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Jessie J Is Right – We Really Need To Stop Commenting On Other People’s Bodies

Jessie J is taking a stand against unsolicited comments about her body.

“Stop commenting on people’s weight, anyone, just stop,” she posted on her Instagram stories. “Or telling someone they look pregnant for sure, or you look skinny.

“I see it so much on socials and I know it happens in real life.

“I have gained 10 pounds in the past six months and I feel great… It might stay or it might not, or I might gain more – who cares?! I don’t care, as long as I feel good and am healthy.”

Jessie j's instagram stories
Jessie J’s Instagram stories (Instagram/PA)

She goes on to describe how someone even asked her if she was pregnant – despite apparently knowing the singer suffered a miscarriage in 2021.

“Not cool to just say or comment on anyone’s body. Unless they/I tell you or ask for your opinion, it’s not one that’s needed or helpful.”

RTT therapist Kate Hoyle calls it “bizarre” that people comment on someone else’s appearance and weight. “I think this is such a damning incitement of where we’ve got to with the online world, and the fact that people feel empowered to write things they would never say to someone’s face.

“It’s almost like lashing out at an emotional level. So, ‘I don’t feel very good about myself, but if I say nasty things about other people, it somehow elevates me a little bit, makes me feel a little bit better about myself, makes me feel like I have a little bit of power’ – but it’s toxic power.”

Even if they appear to be small, off-the-cuff comments – either online or in person – they can have a snowball effect.

“What happens is, you start to take those [comments] on,” Hoyle explains. “So the more you hear these words and these opinions – unless you have really worked on your self-esteem and have solid self-esteem – you start to believe them. And that’s when it becomes really damaging.”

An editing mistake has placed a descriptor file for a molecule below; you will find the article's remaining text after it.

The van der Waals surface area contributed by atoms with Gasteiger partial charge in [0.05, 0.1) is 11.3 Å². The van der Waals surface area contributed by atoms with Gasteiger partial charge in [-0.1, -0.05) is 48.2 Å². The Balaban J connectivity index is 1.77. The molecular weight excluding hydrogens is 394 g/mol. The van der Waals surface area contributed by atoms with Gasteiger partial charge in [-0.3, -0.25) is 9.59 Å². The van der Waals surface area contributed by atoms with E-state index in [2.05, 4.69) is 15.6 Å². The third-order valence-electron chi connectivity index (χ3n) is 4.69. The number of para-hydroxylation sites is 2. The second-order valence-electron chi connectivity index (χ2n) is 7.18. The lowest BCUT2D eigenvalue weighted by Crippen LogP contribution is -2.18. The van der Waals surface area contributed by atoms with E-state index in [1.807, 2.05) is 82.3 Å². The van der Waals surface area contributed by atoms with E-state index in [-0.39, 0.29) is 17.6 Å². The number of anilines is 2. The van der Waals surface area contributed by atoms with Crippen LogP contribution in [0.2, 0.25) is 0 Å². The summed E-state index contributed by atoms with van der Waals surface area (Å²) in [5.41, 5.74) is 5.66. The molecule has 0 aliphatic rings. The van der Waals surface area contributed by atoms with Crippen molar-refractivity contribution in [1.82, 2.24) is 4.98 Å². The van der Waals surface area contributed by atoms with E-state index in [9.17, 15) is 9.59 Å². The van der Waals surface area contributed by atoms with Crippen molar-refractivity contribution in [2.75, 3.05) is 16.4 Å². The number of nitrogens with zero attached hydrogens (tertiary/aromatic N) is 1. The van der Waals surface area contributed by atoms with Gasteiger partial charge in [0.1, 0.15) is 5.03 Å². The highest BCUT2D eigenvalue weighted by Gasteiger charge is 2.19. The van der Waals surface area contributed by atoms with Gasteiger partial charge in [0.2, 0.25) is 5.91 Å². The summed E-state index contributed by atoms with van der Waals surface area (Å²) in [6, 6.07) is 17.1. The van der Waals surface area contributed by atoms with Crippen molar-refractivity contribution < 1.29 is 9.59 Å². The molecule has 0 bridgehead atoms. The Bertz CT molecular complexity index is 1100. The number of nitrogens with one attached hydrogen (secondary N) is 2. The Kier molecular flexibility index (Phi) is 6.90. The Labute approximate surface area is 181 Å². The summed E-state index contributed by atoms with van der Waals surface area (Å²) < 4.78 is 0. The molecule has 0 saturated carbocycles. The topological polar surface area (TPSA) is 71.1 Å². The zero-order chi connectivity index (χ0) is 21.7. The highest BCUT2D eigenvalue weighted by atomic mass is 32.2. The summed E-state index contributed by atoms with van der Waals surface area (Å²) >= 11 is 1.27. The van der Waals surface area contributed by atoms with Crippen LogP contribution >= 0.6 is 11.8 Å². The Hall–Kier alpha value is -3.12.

And this, in turn, can greatly impact someone’s mental health. Hoyle suggests it can lead to “anxiety, low mood, eating disorders”. Social media adds fuel to the fire by creating this “tailored, perfect, manicured version of life, and that’s what we see all the time,” she says.

“So we have this very warped ideal of what we should look like and how we should be. It’s affecting boys more now, but these poor girls – they’re just never good enough, and nothing’s ever good enough… And it becomes really damaging on mental health.”

Jessie j
Jessie J performing onstage (Alamy/PA)

She feels for someone like Jessie J being in the public eye, because “she’s constantly consumed by this stuff, constantly under observation”.

Hoyle says: “Everyone feels like they can say something, have a view, have an opinion.” And Jessie is a stark reminder you don’t know what someone else is going through – it’s “absolutely nobody’s business, and nobody should be making any comment about pregnancy,” she adds.

So how can we break out of this damaging cycle? Hoyle suggests it’s empowering to realise that “everybody is going to have an opinion, and everyone is going to make a judgement of value”.

She says: “The moment they see you, hear you, read anything about you – they’ve instantly made a judgement. And if you know that’s going to happen, do your thing anyway… Everyone’s entitled to their opinion, your choice is whether to let that in or not.

“That’s where self-esteem comes in… If you haven’t got that solid self-esteem, it becomes harder to treat them as just opinions, and that’s all they are.”

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